Sorry it took so long to reply.. I'm terrible about checking the ladies forum. To me.. drivers are drivers regardless of gender and we all benefit from everyone's advice or perspective. Our general forum is extremely active and you'll find tons of excellent advice there.

Best wishes.

CDL:

Commercial Driver's License (CDL)

A CDL is required to drive any of the following vehicles:

  • Any combination of vehicles with a gross combined weight rating (GCWR) of 26,001 or more pounds, providing the gross vehicle weight rating (GVWR) of the vehicle being towed is in excess of 10,000 pounds.
  • Any single vehicle with a GVWR of 26,001 or more pounds, or any such vehicle towing another not in excess of 10,000 pounds.
  • Any vehicle, regardless of size, designed to transport 16 or more persons, including the driver.
  • Any vehicle required by federal regulations to be placarded while transporting hazardous materials.

Regional:

Regional Route

Usually refers to a driver hauling freight within one particular region of the country. You might be in the "Southeast Regional Division" or "Midwest Regional". Regional route drivers often get home on the weekends which is one of the main appeals for this type of route.

Rainy D.'s Comment
member avatar

Its funny that you brought up the black lesbian thing cause i wroye an article that discussed exactly what Susan just stated....my dispatcher wouldnt care if i was a purple penguin smoking a pickle....he would still run me to exhaustion.

Almost all of my loads are preplanned. it took a few months to gain his confidence like that. good safe punctual drivers dont sit.

however....this is no ordinary job. Yes, i am docked at a shipper for hours. yes i sometimes include that as my 10 hour break. yes, we do a lot of work off duty, often putting our work week at 80+ hours. yes if you break it down by the hour then no, i dont make much money.

But i have freedom...i work or dont when i want. i eat sleep and shower when and where i want. if i want a day off OTR i tell dispatch. if i want to go to the doctor or rest i go to a terminal. i gave up my apartment and have a lot more cash flow now.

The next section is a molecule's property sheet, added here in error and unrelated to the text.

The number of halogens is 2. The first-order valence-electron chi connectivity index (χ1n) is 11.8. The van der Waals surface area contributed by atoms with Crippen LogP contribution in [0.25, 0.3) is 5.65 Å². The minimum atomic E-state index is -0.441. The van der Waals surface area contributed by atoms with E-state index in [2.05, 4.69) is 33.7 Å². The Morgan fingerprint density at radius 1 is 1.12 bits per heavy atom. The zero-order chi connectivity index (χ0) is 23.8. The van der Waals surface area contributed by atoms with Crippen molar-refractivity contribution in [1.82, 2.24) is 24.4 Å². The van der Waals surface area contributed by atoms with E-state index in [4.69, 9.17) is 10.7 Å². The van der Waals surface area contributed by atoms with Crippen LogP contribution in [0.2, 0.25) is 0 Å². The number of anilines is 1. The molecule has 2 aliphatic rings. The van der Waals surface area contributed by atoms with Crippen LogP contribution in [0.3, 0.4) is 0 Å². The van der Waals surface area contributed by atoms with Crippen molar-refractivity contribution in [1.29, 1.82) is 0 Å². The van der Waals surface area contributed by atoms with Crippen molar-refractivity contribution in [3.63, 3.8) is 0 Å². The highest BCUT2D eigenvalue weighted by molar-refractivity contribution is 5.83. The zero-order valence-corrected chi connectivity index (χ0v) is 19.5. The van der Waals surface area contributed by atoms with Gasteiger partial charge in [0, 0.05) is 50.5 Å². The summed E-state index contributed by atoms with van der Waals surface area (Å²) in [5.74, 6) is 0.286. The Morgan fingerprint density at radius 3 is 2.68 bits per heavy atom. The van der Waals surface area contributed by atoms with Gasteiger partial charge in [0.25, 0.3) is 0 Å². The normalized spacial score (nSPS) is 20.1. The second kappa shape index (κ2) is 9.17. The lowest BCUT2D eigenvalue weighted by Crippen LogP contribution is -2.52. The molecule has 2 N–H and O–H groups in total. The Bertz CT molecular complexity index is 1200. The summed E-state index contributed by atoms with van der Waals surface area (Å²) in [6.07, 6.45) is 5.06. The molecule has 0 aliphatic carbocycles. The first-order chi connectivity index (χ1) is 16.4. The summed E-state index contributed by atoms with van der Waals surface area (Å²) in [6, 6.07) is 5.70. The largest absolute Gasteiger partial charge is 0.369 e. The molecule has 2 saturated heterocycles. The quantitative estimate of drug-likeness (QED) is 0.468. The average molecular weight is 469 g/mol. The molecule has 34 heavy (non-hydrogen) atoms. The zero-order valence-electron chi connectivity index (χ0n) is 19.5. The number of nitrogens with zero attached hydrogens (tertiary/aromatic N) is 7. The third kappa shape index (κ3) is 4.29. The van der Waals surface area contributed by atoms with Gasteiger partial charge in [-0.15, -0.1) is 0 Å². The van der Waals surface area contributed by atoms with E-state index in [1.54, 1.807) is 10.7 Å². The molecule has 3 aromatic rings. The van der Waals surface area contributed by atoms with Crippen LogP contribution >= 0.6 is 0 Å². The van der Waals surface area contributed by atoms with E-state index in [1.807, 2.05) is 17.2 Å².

Below i posted a couple links...one about my pay at Prime and one to my blog articlez about life OTR. i hope these help.

My prime first and second year total pay

OTR article by Rainy

Shipper:

The customer who is shipping the freight. This is where the driver will pick up a load and then deliver it to the receiver or consignee.

Terminal:

A facility where trucking companies operate out of, or their "home base" if you will. A lot of major companies have multiple terminals around the country which usually consist of the main office building, a drop lot for trailers, and sometimes a repair shop and wash facilities.

OTR:

Over The Road

OTR driving normally means you'll be hauling freight to various customers throughout your company's hauling region. It often entails being gone from home for two to three weeks at a time.

Dispatcher:

Dispatcher, Fleet Manager, Driver Manager

The primary person a driver communicates with at his/her company. A dispatcher can play many roles, depending on the company's structure. Dispatchers may assign freight, file requests for home time, relay messages between the driver and management, inform customer service of any delays, change appointment times, and report information to the load planners.